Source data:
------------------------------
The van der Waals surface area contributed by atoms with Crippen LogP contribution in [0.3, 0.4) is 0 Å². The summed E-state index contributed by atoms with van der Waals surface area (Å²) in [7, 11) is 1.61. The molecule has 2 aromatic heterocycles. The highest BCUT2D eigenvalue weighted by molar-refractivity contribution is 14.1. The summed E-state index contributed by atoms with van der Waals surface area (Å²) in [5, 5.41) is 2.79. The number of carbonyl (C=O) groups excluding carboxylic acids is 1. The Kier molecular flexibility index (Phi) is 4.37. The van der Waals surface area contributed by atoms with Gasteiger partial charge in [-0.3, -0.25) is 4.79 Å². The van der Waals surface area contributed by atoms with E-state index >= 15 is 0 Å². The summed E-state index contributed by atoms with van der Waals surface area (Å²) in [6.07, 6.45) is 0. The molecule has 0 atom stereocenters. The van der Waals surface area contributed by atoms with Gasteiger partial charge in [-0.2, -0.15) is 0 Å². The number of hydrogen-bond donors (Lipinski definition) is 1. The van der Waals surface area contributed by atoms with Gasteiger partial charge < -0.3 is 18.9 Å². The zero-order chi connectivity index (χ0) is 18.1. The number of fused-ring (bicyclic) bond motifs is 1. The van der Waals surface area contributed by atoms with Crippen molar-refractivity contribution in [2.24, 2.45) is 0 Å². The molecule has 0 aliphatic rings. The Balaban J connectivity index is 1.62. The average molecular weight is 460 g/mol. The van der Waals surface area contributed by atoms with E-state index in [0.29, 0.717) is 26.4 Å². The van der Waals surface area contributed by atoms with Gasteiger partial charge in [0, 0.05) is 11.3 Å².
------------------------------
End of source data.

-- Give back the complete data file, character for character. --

The van der Waals surface area contributed by atoms with Crippen LogP contribution in [0.3, 0.4) is 0 Å². The summed E-state index contributed by atoms with van der Waals surface area (Å²) in [7, 11) is 1.61. The molecule has 2 aromatic heterocycles. The highest BCUT2D eigenvalue weighted by molar-refractivity contribution is 14.1. The summed E-state index contributed by atoms with van der Waals surface area (Å²) in [5, 5.41) is 2.79. The number of carbonyl (C=O) groups excluding carboxylic acids is 1. The Kier molecular flexibility index (Phi) is 4.37. The van der Waals surface area contributed by atoms with Gasteiger partial charge in [-0.3, -0.25) is 4.79 Å². The van der Waals surface area contributed by atoms with E-state index >= 15 is 0 Å². The summed E-state index contributed by atoms with van der Waals surface area (Å²) in [6.07, 6.45) is 0. The molecule has 0 atom stereocenters. The van der Waals surface area contributed by atoms with Gasteiger partial charge in [-0.2, -0.15) is 0 Å². The number of hydrogen-bond donors (Lipinski definition) is 1. The van der Waals surface area contributed by atoms with Gasteiger partial charge < -0.3 is 18.9 Å². The zero-order chi connectivity index (χ0) is 18.1. The number of fused-ring (bicyclic) bond motifs is 1. The van der Waals surface area contributed by atoms with Crippen molar-refractivity contribution in [2.24, 2.45) is 0 Å². The molecule has 0 aliphatic rings. The Balaban J connectivity index is 1.62. The average molecular weight is 460 g/mol. The van der Waals surface area contributed by atoms with E-state index in [0.29, 0.717) is 26.4 Å². The van der Waals surface area contributed by atoms with Gasteiger partial charge in [0, 0.05) is 11.3 Å².